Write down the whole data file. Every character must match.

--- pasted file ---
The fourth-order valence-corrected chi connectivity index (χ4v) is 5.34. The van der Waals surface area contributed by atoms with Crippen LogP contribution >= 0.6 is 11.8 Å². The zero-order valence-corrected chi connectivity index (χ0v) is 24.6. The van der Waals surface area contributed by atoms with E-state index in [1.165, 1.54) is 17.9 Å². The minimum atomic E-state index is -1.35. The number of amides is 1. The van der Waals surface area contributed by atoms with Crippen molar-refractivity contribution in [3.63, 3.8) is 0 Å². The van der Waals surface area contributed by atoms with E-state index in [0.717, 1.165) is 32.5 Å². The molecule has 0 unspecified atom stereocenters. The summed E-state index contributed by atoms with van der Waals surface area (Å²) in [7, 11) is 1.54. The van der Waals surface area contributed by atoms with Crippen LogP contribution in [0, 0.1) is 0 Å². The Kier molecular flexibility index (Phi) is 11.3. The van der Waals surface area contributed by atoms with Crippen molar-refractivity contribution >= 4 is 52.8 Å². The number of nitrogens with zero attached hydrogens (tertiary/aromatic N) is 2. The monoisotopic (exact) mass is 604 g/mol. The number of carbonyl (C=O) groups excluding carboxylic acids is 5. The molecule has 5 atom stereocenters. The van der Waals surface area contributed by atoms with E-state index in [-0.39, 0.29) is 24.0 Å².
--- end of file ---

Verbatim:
The fourth-order valence-corrected chi connectivity index (χ4v) is 5.34. The van der Waals surface area contributed by atoms with Crippen LogP contribution >= 0.6 is 11.8 Å². The zero-order valence-corrected chi connectivity index (χ0v) is 24.6. The van der Waals surface area contributed by atoms with E-state index in [1.165, 1.54) is 17.9 Å². The minimum atomic E-state index is -1.35. The number of amides is 1. The van der Waals surface area contributed by atoms with Crippen molar-refractivity contribution in [3.63, 3.8) is 0 Å². The van der Waals surface area contributed by atoms with E-state index in [0.717, 1.165) is 32.5 Å². The molecule has 0 unspecified atom stereocenters. The summed E-state index contributed by atoms with van der Waals surface area (Å²) in [7, 11) is 1.54. The van der Waals surface area contributed by atoms with Crippen LogP contribution in [0, 0.1) is 0 Å². The Kier molecular flexibility index (Phi) is 11.3. The van der Waals surface area contributed by atoms with Crippen molar-refractivity contribution >= 4 is 52.8 Å². The number of nitrogens with zero attached hydrogens (tertiary/aromatic N) is 2. The monoisotopic (exact) mass is 604 g/mol. The number of carbonyl (C=O) groups excluding carboxylic acids is 5. The molecule has 5 atom stereocenters. The van der Waals surface area contributed by atoms with E-state index in [-0.39, 0.29) is 24.0 Å².